American Silhouettes

Rhetorical Identities of the Founders

Albert Furtwangler

View Inside Price: $20.00


September 10, 1989
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ISBN: 9780300045017
Paper

Franklin, John Adams, Washington, Jefferson, Madison, Hamilton, John Marshall—all are familiar yet curiously distant American heroes, blurred by the similarities of their background and culture. In this engrossing book Albert Furtwangler looks at these men in turn, examining either a document or a telling incident in their lives in order to explore what was distinctive and unique about them as individuals.
 
"Leaves the reader much better sensitized to the mind, prose, and political effect of Franklin and John Adams and their most eminent contemporaries up through John Marshall."—American Literature
 
"Furtwangler undertakes the novel task of asking how a handful of famous framers defined their public images through language. . . . A fresh, stimulating monograph."—Carlin Romano, Philadelphia Inquirer
 
"An engaging and readable book with an original slant. . . . Furtwangler's rhetorical analysis recaptures the vitality of [the Founders] lives and writings."—Tom Scanlan, Annals of the American Academy of Political and Social Science

"The achievement of the book lies in Furtwangler's respect for the  Founders' self-design: his sympathy for the pain of political crisis and his judgement that personae can originate in the discovery of personal conviction."—Mitchell Breitwieser, Eighteenth-Century Studies

"An important and original project that is both sophisticated in its approach and consistently interesting and revealing in its analyses."—Jay Fliegelman
 

 

 

 

 

 

 

 

 



 

 

 

 

"In a year filled with books tied to the bicentennial of the constitution, this individualistic study carves a special place for itself."—Booklist

"Furtwangler undertakes the novel task of asking how a handful of famous framers defined their public images through language. . . . A fresh, stimulating monograph."—Carlin Romano, Philadelphia Inquirer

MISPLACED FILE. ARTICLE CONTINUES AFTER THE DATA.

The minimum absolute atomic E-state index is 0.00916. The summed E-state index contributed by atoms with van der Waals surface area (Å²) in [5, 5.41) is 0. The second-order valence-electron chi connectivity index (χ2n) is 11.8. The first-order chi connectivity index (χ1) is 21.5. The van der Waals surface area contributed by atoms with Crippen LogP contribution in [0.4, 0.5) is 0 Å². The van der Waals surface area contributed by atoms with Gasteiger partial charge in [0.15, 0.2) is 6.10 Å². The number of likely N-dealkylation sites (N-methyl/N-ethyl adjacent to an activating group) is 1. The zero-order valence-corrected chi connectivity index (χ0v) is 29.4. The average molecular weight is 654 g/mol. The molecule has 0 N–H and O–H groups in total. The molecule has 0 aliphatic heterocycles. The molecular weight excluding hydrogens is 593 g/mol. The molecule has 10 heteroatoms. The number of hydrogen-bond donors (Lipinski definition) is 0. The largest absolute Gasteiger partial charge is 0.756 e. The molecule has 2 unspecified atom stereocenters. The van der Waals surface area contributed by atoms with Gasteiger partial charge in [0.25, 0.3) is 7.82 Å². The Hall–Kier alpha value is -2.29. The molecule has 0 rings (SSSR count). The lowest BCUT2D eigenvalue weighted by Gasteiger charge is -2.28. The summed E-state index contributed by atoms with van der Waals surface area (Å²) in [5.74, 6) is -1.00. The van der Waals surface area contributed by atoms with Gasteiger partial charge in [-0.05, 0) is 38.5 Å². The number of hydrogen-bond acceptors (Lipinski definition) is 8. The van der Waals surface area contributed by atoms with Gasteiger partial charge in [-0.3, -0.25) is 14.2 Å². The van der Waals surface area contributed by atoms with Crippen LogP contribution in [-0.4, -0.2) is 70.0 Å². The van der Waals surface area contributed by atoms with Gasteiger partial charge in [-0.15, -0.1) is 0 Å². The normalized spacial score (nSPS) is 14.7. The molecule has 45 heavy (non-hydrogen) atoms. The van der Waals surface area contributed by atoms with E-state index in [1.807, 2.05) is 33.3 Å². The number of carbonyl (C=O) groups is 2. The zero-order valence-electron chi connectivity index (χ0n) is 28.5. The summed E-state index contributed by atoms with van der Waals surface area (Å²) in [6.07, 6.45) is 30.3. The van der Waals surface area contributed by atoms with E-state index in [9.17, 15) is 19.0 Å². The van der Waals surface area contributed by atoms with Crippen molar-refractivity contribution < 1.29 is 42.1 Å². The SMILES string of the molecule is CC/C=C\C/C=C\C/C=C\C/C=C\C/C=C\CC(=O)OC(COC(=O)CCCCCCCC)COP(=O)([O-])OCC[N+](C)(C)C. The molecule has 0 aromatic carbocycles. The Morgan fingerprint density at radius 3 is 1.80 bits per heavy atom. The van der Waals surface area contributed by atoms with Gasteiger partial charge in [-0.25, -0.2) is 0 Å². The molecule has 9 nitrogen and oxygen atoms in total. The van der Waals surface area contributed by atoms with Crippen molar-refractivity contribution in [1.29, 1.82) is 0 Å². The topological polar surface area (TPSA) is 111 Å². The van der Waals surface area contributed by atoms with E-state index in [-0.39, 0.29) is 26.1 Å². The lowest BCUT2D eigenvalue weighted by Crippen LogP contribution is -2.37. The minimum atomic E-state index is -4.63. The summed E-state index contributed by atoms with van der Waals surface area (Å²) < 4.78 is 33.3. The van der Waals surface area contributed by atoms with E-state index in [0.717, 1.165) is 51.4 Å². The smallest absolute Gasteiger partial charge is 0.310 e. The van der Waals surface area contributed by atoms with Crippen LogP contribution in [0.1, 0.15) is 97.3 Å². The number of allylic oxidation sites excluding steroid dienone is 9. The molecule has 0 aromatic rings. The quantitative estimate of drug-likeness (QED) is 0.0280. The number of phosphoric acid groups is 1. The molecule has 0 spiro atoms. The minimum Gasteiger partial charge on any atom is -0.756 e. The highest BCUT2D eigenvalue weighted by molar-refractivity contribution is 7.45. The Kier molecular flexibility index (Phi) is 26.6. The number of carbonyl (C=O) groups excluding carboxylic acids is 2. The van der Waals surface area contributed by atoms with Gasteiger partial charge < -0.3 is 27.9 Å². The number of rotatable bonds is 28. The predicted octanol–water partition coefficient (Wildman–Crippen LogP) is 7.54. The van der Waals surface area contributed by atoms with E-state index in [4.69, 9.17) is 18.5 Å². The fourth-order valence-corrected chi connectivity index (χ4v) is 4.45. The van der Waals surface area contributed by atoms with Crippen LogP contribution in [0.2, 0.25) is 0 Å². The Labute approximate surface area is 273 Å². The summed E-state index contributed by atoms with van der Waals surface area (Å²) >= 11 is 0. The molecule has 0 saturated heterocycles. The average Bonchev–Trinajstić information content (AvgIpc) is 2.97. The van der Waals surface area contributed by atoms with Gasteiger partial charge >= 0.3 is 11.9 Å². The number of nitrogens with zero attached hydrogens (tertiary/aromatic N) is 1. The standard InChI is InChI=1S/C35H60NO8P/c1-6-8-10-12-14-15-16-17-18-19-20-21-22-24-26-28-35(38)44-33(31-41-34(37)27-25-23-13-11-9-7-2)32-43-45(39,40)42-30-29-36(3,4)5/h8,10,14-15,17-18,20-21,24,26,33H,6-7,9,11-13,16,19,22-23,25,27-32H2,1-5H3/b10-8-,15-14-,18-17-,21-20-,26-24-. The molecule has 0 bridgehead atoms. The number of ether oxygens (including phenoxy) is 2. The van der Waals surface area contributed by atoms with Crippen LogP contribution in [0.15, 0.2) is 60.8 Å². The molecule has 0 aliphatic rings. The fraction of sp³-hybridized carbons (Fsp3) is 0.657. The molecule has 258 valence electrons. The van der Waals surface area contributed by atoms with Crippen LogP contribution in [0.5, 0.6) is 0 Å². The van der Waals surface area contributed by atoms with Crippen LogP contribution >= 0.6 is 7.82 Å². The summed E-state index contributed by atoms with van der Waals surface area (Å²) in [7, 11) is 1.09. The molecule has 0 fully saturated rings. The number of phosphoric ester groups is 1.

"Elegant essays that seek to capture a "likeness" of a handful of Founding Fathers—Franklin, Adams, Washington, Jefferson, John Marshall—as this is revealed in particular verbal statements."—American Studies International

"Silhouettes is refreshing and entertaining and deserves a high spot on any list of new titles appearing this year related to the Constitution."—Academic Library Book Review

"An engaging and readable book with an original slant. . . . Furtwangler's rhetorical analysis recaptures the vitality of their lives and writings."—Tom Scanlan, Annals of the American Academy of Political and Social Science

"A fine example of a . . . 'discipline,' it leaves the reader much better sensitized to the mind, prose, and political effect of Franklin and John Adams and their most eminent contemporaries up through John Marshall."—American Literature

"Furtwangler is able to render the founders more lifelike."—Melvin Yazawa, Journal of the Early Republic

"American Silhouettes serves as further confirmation of what we already believe:  that the Founding Fathers were the most impressive group of statesmen-politicians the modern world has known."—J.W. Cooke, History: Reviews of New Books

"The achievement of the book lies in Furtwangler's respect for the  Founders' self-design: his sympathy for the pain of political crisis and his judgement that personae can originate in the discovery of personal conviction."—Mitchell Breitwieser, Eighteenth-Century Studies
 

"An interesting and provocative book."—George W. Pilcher, Journal of American History

"Furtwangler's analyses are elegant, his scholarship is impeccable."—Christopher Looby, Early American Literature

"An interesting and provocative book."—George W. Pilcher, Journal of American History

"A sprightly, consistently interesting volume. . . . Offer[s] fresh insights, and does so with considerable charm. Furtwangler's portraits are affectionate, and the general tone is celebratory."—Jean Matthews, Queen's Quarterly

"Incisive, critical essays. . . . Well worth the consultation of scholars. Not only is it eminently readable, but it also brings a fresh perspective to familiar figures based on a sensitive consideration of their prose and political framework."—Alan D. Watson, History: Reviews of New Books

"An intriguing study of the rhetorical identities and personal political styles of the most eminent leaders of the American revolution. . . . A series of compelling vignettes. . . . Deft, insightful studies of character and context these chapters certainly are. In their reading, even the experienced historian finds fresh insights into these overly familiar characters."—John Howe, American Historical Review